This page provides an overview of the park. A Snapshot; information you ought to know; the Semliki National Park Facts.
Semliki on the Map
Tucked away at the base of the mighty Rwenzori Ranges in the west, Semliki National Park is about 220 sq km in size with altitude ranges of between 670m and 760 metres above sea level.
It lies in the forested western section of the Rwenzori valley right at the border with the DR Congo. Semliki River meanders through the park dividing the two countries. It's about 50 km from Fortportal town. The prominent feature here is the great rift valley that provides the bed for the low laying grasslands.
The best times to visit would be down to the dry season. The northern part of the park receives much more rainfall than the south - about 1700mm which is highly likely in the months of March-May and late September-November which could stretch into December.
Average temperatures are between 14°C and 28°C - again the south being much more warmer because of terrain that drops into the hot rift valley floor and where the tropical forest opens up into the savannah grasslands.
Dry months to look out for; June-September and January-February.
The wet season can be quite intense here - you may find large sections of the lower valley flooded - careful! ... And that's perhaps just to remind us that several million years ago, this entire valley was at the bottom of a lake - at least the geographers and historians will sincerely tell you ...
The vegetation in the park is predominantly medium altitude moist evergreen savannah grassland to semi deciduous forest.
Bird lovers will have an impressive find here. there is quite a collection of birdlife in Semliki - Over 440 species recorded (40% of Uganda's total bird species) - and that's so far ... you could be part of making new discoveries. Keep your eyes peeled!
You will find species that are only found here in the world - I bet you on that - sure! like; the 40 or so Guinea-Congo biome species. Quite a collection I said - the common species to look out for include; Black-casqued Wattled Horbill, Leaf-love, the Black Dwarf Hornbill, Crested Malimbe, Chestnut-breasted Negrofinch and lots more ...
Olive Baboons in Semliki - Photo by; Godfrey Mukalazi
Semliki has also got an abundance of game too - 53 mammals (27 of these are large mammals); Forest Elephants, buffalos, Hippos, the mighty Crocs (these are common along the Semliki river), primates - quite a collection in the forested areas; the chimpanzee, Dent’s mona monkeys, grey-cheeked mangabey ... and more, including the nocturnal primates.
The species you will find here date way back to more than 25,000 years. The hot springs that bubble up from the bottom are evidence of an old process that continues to shape the terrain of this place. ... And lest you forget, this place sits in the mighty East African rift valley whose formation and shaping has been going on for more than 15 million years.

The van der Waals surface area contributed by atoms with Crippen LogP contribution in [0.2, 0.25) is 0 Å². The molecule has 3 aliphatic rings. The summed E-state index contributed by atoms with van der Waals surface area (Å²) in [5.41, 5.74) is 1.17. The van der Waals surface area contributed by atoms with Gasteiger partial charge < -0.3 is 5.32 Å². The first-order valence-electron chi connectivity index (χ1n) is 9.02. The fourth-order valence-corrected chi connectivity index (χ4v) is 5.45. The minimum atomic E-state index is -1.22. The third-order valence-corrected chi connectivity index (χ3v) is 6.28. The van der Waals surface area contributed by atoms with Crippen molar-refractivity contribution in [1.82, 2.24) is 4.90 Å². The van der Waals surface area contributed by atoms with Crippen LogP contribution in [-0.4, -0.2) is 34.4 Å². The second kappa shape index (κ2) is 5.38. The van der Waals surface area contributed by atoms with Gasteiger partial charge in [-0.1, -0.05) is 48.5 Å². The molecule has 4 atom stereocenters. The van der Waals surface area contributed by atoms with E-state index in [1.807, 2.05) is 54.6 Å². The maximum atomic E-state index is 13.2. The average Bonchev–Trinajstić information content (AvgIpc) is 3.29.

The natives of the Semliki jungle include the Batwa pygmy people. These originated from the Ituri sub-region of the Congo basin settling in the jungles of Semliki and Bwindi. Referred to as the 'keepers of the forest', their lives very much depend of the forest.
They are natural hunters that have for millennia lived in the forests and survived on hunting small game using arrows and nets and gathering plants and fruits for food. They have got such a long and rich interesting history that dates back about 50,000 years.
The other groups include the Bwamba and the Bakonjo who are farmers and live along the base of the Rwenzori ranges and the slopes ... and the Batuku who are cattle keepers utilise the open plain grass lands.
The deliberate move by the government of Uganda to gazette Semliki National Park and the Bwindi Impenetrable National Park, forever changed the lives of the Batwa people. They are faced with constant evictions and have been forced out of the forested areas to the outskirts. Hunting is regulated as are a lot of their other activities that were dependant on the forest.
Did you know that;
Semliki Forest Reserve was created in 1932 and upgraded to national park status (Semliki National Park) in 1993. It remains perhaps the only trace of a true low-land tropical forest in the region.
The species in this park are as old as more than 25,000 years - so they say! The geographers still say there is even evidence of much older landscape processes in this place.
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